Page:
Second, I’d already noticed that despite the title there are actually very few fable characters in the Fables universe as it has unfolded so far (I’m current through issue 74). This is, I think, because in Aesop’s fables the individual animals don’t have any particular individual identities. They have traits associated with their kind, and the same animal can represent more than one kind of trait in different fables, but there’s no sense that they are unique characters, and this seems like a prerequisite for a narrative. The fables also lack any setting – no specific place or time is ever given for where and when the events take place. This too is usually a prerequisite for a narrative. Instead Willingham uses characters from folktales, fairy tales, and legends, like the Big Bad Wolf, Snow White, Gepetto, and so on, which have the kind of identities and back stories that fables lack. (I’m still thinking about why he chose Fables as the title. It might just be that “fable” is from the Latin “fabula,” meaning “a story,” so in that sense it’s perfectly appropriate).
Third, Wolk talks about “nostalgia for earlier comics” among comics readers (p. 69), and I wonder if this isn’t something that’s important for me too. Most of us could recite a number of fables off the top of our heads, without necessarily knowing where we learned them in the first place, and revisiting familiar childhood stories is often a pleasure for people as well. But, as he also notes (p. 103), adults, unlike children, need stories that go somewhere, and for the reasons I’ve mentioned above fables can’t really do that. It would be interesting to know how old the average Fables reader is, but I don’t think there’s any easy way to find out (if there is, please e-mail me - clayt1ew at cmich.edu - and tell me what it is).
I guess that’s it. I hope this has been at least a little interesting to some of you. Thanks for your time.
I think that Willingham says somewhere in an interview that the premise behind FABLES was to use characters who were in the public domain. His original idea for the Adversary was Peter Pan, but then he discovered that the boy who never grows up was bequeathed by Barrie to a children’s hospital, which was entitled to royalties for use of the character.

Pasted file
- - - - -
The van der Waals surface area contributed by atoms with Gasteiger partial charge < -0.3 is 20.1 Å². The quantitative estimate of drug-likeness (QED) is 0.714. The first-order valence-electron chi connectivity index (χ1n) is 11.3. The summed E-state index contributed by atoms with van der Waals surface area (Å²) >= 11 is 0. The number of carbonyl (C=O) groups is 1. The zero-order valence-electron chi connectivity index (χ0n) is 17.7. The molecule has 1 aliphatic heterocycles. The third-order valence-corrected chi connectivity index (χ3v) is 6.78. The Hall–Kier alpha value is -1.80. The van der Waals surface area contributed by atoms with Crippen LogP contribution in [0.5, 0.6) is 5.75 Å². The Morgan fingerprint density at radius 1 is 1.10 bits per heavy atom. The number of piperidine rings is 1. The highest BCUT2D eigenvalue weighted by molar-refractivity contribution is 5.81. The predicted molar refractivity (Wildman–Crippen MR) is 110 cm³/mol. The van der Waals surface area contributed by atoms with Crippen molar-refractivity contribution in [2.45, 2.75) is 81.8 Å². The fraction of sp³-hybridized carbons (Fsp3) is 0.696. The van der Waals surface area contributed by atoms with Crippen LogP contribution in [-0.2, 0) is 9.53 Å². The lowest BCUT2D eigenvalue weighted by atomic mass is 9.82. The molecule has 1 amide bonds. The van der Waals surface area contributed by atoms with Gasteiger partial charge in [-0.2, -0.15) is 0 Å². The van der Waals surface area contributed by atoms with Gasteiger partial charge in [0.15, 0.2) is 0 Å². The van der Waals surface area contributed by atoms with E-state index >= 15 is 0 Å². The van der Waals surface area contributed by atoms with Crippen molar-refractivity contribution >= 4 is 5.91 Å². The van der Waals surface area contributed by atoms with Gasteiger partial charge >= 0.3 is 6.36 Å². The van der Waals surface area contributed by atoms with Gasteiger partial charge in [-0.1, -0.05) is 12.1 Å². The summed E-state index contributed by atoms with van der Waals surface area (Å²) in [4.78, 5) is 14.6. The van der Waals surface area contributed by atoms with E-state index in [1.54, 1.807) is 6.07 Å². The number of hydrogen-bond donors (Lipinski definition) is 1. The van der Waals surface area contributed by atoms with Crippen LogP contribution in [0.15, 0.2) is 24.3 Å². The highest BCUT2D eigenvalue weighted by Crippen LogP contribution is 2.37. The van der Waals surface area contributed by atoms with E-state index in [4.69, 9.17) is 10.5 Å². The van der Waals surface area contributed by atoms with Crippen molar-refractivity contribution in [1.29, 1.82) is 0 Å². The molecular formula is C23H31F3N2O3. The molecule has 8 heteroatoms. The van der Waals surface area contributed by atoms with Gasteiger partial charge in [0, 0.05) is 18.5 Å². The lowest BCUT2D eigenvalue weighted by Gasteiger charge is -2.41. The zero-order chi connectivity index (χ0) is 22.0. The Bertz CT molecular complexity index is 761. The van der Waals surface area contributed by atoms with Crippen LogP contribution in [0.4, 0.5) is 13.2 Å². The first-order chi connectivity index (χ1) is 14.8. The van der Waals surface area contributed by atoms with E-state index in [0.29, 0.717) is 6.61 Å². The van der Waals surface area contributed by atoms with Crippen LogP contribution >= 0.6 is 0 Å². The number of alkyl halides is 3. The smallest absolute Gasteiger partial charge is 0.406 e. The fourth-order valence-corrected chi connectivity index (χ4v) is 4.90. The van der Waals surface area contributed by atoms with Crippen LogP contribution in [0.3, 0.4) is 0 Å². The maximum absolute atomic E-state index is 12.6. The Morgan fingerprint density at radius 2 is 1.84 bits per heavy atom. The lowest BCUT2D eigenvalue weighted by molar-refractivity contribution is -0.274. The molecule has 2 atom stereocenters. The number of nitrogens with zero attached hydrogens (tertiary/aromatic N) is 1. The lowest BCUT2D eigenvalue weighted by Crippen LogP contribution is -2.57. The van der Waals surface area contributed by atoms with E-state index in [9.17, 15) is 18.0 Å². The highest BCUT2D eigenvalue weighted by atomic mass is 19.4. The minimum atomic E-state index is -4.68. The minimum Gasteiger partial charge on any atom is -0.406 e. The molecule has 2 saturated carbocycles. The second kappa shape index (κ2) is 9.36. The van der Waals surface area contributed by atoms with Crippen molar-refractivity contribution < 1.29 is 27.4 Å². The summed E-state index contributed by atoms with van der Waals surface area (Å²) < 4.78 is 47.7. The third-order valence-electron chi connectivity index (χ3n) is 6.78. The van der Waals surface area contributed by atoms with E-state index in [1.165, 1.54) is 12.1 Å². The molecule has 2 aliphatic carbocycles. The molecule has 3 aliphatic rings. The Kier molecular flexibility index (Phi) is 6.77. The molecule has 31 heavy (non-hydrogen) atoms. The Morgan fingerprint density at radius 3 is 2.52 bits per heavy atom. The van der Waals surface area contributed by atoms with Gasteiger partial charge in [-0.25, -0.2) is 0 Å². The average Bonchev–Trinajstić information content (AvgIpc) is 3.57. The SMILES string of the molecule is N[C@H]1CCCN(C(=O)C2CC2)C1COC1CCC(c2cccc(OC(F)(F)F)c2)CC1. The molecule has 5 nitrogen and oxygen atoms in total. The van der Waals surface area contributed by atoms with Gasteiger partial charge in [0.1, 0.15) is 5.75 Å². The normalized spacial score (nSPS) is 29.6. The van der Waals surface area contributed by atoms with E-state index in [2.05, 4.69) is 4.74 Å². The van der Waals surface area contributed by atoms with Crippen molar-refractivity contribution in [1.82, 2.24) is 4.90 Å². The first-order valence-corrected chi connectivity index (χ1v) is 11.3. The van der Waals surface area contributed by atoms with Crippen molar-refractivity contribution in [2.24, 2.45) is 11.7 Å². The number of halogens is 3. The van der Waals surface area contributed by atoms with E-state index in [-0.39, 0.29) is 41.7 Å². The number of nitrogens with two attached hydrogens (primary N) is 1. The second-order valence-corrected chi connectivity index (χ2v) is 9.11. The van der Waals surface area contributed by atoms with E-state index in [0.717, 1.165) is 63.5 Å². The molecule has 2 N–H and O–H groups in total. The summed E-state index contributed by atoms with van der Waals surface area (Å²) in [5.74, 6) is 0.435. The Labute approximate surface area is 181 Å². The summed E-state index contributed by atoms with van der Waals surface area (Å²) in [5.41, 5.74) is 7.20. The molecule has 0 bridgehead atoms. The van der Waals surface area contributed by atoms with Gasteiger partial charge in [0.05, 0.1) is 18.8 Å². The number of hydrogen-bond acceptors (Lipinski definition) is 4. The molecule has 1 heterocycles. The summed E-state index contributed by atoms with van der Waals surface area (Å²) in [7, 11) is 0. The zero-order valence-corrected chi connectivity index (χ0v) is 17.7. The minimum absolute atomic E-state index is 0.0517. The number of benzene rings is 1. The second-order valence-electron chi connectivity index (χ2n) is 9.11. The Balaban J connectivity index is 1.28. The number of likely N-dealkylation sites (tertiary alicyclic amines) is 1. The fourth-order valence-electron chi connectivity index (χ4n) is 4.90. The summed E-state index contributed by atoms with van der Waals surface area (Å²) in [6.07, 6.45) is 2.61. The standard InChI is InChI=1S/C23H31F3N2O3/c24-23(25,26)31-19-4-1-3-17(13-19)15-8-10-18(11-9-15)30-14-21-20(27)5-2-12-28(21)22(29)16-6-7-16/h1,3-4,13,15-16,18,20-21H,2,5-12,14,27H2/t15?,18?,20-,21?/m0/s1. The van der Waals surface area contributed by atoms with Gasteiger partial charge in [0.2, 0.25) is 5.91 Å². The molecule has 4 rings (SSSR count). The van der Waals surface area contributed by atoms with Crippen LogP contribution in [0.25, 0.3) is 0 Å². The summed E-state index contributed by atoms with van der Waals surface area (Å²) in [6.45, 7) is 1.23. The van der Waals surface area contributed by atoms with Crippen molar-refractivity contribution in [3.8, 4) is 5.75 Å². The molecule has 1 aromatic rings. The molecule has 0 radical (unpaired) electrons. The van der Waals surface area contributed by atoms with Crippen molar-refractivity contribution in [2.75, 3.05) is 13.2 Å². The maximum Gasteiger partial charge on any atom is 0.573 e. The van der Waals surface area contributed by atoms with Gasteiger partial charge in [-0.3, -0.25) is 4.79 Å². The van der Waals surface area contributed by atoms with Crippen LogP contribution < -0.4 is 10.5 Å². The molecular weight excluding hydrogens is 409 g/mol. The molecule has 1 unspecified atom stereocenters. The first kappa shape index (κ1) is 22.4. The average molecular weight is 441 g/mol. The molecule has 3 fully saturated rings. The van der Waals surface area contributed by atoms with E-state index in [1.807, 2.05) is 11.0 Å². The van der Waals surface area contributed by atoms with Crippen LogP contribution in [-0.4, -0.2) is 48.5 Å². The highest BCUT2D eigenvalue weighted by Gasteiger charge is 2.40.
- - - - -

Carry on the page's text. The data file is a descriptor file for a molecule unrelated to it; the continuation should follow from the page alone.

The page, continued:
Perhaps one way of approaching the Aesop/Willingham connection is through the question of personae - we kind of know in Aesop how the wolf will act, what the fox will do, and then there are some animals who act against our preconceptions or surprise us because we have none. I always found the story of Zeus and the frogs puzzling - and fascinating, because, as an American, it struck me as odd that a group of talking animals would ask the god for a king (as opposed to holding a constitutional convention). I’m sure that the Greeks of Aesop’s time had particular character types for storks, dolphins (drowning sailors transformed by Dionysus), and monkeys, but of course these have become less familiar to us as our own associations have clustered around these creatures.
Of course, in Willingham, Prince Charming acts like Prince Charming would, if he had gone through multiple divorces and were cut loose in a sexually liberated society. The history of Bigby Wolf plays out as a story of redemption. Goldilocks is arguably the most altered character, a humorless and homicidal caricature of PC-revolutionary dogmas. Her closest literary stepsister would be Merry Levov of Philip Roth’s AMERICAN PASTORAL, the girl with a speech impediment who plants a bomb in protest of Vietnam and becomes a fugitive. I wonder whether Roth’s refusal or inability to portray Merry in a sympathetic light (she is seen from the outside, as pathologically stubborn, self-righteous to the point of self-destruction, eaten up with hatred for her parents and their safe suburban ways) can be likened to Willingham’s insistence on treating Goldilocks purely in comic terms, as the unironic moralist who always has a ready answer for her questionable actions (such as murdering Snow White) and eccentric tastes (inter-species sex).